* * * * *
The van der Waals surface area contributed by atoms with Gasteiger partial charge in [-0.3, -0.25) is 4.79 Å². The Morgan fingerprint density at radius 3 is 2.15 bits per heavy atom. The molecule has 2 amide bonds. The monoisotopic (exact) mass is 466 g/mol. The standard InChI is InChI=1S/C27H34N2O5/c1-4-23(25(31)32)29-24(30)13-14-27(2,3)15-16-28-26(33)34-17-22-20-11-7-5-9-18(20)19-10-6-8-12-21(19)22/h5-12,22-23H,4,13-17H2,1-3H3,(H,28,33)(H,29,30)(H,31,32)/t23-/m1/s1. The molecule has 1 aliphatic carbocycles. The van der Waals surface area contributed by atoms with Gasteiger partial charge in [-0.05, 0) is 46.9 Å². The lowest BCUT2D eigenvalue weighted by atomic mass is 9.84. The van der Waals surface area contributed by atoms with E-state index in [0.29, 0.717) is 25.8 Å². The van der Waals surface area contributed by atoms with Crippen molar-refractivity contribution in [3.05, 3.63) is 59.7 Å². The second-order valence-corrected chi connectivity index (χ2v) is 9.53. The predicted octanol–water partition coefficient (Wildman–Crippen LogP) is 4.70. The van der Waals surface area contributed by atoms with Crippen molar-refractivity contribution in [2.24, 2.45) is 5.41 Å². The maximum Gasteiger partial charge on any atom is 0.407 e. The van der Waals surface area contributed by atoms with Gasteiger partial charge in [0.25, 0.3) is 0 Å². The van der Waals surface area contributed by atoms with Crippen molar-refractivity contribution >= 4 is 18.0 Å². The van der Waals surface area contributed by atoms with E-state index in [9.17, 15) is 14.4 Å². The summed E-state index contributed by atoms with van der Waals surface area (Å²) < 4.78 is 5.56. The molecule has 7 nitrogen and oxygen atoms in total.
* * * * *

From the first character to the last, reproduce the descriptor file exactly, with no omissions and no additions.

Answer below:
The van der Waals surface area contributed by atoms with Gasteiger partial charge in [-0.3, -0.25) is 4.79 Å². The Morgan fingerprint density at radius 3 is 2.15 bits per heavy atom. The molecule has 2 amide bonds. The monoisotopic (exact) mass is 466 g/mol. The standard InChI is InChI=1S/C27H34N2O5/c1-4-23(25(31)32)29-24(30)13-14-27(2,3)15-16-28-26(33)34-17-22-20-11-7-5-9-18(20)19-10-6-8-12-21(19)22/h5-12,22-23H,4,13-17H2,1-3H3,(H,28,33)(H,29,30)(H,31,32)/t23-/m1/s1. The molecule has 1 aliphatic carbocycles. The van der Waals surface area contributed by atoms with Gasteiger partial charge in [-0.05, 0) is 46.9 Å². The lowest BCUT2D eigenvalue weighted by atomic mass is 9.84. The van der Waals surface area contributed by atoms with E-state index in [0.29, 0.717) is 25.8 Å². The van der Waals surface area contributed by atoms with Crippen molar-refractivity contribution in [3.05, 3.63) is 59.7 Å². The second-order valence-corrected chi connectivity index (χ2v) is 9.53. The predicted octanol–water partition coefficient (Wildman–Crippen LogP) is 4.70. The van der Waals surface area contributed by atoms with Crippen molar-refractivity contribution in [2.24, 2.45) is 5.41 Å². The maximum Gasteiger partial charge on any atom is 0.407 e. The van der Waals surface area contributed by atoms with Gasteiger partial charge in [0.25, 0.3) is 0 Å². The van der Waals surface area contributed by atoms with Crippen molar-refractivity contribution >= 4 is 18.0 Å². The van der Waals surface area contributed by atoms with E-state index in [9.17, 15) is 14.4 Å². The summed E-state index contributed by atoms with van der Waals surface area (Å²) < 4.78 is 5.56. The molecule has 7 nitrogen and oxygen atoms in total.